Researchers take sensor system from lab to marketplace

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COLUMBIA, Mo. (AP) — While some go to the doctor once a year, many residents at the TigerPlace assisted living community in southeast Columbia get a virtual checkup every day.

Wireless sensor systems installed in about half of the community's living spaces constantly monitor residents' vitals and calculate their risk of falling, the Columbia Daily Tribune ( ) reported.

That monitoring system, created by University of Missouri researchers, is starting to appear in other assisted living homes and hospitals throughout the state. A new program through the Sinclair School of Nursing is helping the technology break into the mass market.

Marilyn Rantz, professor emeritus with the School of Nursing, and Marjorie Skubic, a professor with MU's College of Engineering, have worked to create the system for more than a decade. Rantz said she and Skubic have a shared passion for predicting health changes and the risk of falls because both have seen the effects one fall can have on the health of an elderly person. Rantz said her mother fell several years ago.

"If my mother's risk of falling — if we had known that it was going up — we would have known weeks before that there were changes going on," Rantz said. "She fell, was on the floor for eight hours, and her health declined."

Rantz's mother fractured her shoulder in the fall and died within six months. Skubic's mother-in-law also fell at one point and injured her shoulder. Her mother-in-law's shoulder never healed properly and caused constant pain the rest of her life, Skubic said.

The sensor system is able to detect changes in health earlier than when individuals notice themselves feeling ill, Rantz said.

"We can actually detect illnesses 10 days, two weeks, sometimes even longer before the resident would typically complain" about not feeling well, Rantz said. "It gives the nurse a heads up that something's not right with that person."

The MU research team developed a suite of sensors during the past decade.

Rantz said the monitoring system has detected numerous health issues, including upper-respiratory infections, pneumonia and urinary tract infections as well as changes in chronic health conditions, congestive heart failure, diabetes, lung disease and cognition.

The monitoring system, Rantz said, works by providing more frequent and detailed vital signs. The movement sensors use silhouettes instead of pictures or video to collect data.

Skubic said people usually only get a thorough update on their vital signs once a year when they visit a doctor. The sensors, she said, constantly are producing data.

"It's like having a checkup every day," Skubic said.

The monitoring system includes several different types of sensors placed throughout an individual's living space in discreet locations. One sensor rests between the mattress and the box spring and monitors pulse and respiration rates to detect restlessness in bed. If someone is not sleeping well, Skubic said, it's often an early indicator of a health change.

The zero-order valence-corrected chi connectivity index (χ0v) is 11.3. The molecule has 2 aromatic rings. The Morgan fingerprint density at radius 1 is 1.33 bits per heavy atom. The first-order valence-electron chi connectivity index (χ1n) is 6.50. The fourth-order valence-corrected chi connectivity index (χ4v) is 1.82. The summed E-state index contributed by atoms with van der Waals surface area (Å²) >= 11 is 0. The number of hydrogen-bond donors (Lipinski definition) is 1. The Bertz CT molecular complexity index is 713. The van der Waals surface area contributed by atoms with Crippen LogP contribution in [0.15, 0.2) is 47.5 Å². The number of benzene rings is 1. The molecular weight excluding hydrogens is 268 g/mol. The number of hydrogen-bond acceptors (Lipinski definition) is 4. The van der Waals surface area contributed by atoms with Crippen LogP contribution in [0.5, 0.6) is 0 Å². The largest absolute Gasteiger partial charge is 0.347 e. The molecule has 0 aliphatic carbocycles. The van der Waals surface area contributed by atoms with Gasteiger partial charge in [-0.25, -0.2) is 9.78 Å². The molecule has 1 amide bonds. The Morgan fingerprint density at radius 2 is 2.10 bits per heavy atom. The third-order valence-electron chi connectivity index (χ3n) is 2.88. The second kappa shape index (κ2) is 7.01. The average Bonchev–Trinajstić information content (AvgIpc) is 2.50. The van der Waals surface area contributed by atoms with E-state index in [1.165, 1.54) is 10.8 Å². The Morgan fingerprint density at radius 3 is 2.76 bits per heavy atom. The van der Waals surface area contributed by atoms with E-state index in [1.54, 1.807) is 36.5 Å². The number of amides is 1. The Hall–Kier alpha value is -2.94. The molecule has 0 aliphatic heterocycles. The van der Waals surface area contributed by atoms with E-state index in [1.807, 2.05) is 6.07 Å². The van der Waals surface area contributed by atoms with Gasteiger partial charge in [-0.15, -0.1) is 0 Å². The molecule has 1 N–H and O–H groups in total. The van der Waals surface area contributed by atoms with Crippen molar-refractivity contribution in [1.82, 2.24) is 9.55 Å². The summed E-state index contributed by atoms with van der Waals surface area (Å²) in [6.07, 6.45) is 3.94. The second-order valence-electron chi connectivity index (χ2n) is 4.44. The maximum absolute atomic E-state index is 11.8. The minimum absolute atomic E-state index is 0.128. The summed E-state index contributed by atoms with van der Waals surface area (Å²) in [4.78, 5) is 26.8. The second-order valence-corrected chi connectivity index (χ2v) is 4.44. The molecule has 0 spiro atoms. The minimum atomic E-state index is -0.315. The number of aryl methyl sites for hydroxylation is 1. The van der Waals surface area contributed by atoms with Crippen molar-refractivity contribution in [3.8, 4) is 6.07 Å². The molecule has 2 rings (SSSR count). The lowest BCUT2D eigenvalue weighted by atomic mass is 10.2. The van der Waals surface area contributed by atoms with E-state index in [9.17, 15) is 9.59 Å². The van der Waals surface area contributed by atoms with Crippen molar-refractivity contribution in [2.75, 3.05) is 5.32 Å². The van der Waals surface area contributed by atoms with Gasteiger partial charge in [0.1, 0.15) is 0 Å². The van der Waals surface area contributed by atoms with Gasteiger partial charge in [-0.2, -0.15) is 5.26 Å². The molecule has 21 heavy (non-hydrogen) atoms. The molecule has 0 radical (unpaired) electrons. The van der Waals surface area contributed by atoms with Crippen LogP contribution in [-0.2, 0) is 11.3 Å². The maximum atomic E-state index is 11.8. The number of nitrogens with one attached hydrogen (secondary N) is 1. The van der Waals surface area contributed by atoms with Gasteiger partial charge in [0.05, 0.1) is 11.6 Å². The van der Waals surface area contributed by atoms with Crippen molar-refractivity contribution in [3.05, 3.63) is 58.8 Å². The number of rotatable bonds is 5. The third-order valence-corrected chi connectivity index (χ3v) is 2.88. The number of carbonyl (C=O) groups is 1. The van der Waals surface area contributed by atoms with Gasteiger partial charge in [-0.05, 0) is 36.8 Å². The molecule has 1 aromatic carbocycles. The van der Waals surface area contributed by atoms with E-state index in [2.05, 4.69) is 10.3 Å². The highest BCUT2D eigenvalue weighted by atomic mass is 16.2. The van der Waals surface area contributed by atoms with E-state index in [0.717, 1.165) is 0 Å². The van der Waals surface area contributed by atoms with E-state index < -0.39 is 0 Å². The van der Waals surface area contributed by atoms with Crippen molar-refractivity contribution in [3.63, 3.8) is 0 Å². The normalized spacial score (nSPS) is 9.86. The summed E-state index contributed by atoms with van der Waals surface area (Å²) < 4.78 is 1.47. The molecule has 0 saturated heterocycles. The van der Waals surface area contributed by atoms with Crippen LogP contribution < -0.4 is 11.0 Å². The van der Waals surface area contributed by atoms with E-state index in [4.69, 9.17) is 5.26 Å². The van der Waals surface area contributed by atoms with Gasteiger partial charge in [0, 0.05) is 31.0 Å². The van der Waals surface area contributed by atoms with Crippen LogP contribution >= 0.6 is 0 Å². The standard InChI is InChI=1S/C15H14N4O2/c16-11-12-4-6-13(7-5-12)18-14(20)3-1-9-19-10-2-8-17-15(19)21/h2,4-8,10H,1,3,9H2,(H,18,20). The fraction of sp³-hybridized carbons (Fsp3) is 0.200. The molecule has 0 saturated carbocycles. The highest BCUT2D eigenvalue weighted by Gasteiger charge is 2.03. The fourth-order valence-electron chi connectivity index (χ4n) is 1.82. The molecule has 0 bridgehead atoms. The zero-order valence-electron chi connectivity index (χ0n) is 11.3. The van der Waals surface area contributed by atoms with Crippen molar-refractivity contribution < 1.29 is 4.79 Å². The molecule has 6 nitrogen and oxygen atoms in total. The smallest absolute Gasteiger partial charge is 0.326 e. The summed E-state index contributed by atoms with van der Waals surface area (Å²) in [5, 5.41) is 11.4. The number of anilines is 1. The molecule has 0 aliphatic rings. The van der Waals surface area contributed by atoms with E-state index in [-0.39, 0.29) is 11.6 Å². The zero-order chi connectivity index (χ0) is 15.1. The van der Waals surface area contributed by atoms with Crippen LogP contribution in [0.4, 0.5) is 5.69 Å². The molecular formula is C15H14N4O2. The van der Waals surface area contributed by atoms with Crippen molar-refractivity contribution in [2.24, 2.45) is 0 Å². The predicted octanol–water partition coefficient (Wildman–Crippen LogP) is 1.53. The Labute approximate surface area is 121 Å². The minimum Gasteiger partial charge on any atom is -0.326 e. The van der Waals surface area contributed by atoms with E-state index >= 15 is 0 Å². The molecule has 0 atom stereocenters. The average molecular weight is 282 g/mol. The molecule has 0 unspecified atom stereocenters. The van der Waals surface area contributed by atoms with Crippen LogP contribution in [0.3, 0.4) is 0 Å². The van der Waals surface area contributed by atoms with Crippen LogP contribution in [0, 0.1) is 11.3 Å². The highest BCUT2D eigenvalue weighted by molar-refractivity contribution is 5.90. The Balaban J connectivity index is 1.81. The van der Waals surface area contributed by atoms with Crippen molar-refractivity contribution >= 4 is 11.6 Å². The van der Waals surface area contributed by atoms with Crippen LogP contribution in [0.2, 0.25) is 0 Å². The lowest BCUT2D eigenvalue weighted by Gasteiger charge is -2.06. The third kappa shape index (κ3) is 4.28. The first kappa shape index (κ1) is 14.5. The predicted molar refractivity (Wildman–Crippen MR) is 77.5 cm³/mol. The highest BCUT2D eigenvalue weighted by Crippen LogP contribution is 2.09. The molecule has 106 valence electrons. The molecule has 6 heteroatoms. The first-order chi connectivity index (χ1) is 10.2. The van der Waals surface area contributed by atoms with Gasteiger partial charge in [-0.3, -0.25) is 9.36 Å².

A gate-analysis system observes people as they walk — capturing their walking speed and stride — to detect whether people are at risk for falling. Rantz said many people are not evaluated for fall risk even at their annual checkup.

An individual typically needs a bed sensor, a gate analysis and at least four motion sensors placed in high-traffic areas of their home to get good readings from the monitoring system, Rantz said. The sensors are wireless and connect to the Internet.

TigerPlace was built with research in mind. When residents move in, they consent to participate in the evaluation and agree to let the researchers access their health information anonymously.

The researchers used grants to purchase the initial motion sensors, which were installed in TigerPlace apartments in October 2005. They have since tested various brands of sensor equipment at TigerPlace, working to establish a sensor system that works while keeping cost in mind.

"We've been able to use the infrastructure here to really test out the effectiveness of this equipment," Skubic said.

About half of the TigerPlace residents have the sensor systems installed in their living space, and the other half act as a control group for the research. The half that does not have the monitoring system receives the same care from the same nursing staff as those who have the sensors. They have served as a control group as the team works to collect data showing how effective the sensors are at predicting health changes.

From their data, Rantz said the care model used at TigerPlace helps people stay healthier about two years longer than in a traditional setting. The monitoring system helped people stay healthier about four years longer than in a traditional setting, she said.

As they tested various brands of equipment, Rantz said they tried to focus on what they thought would be affordable.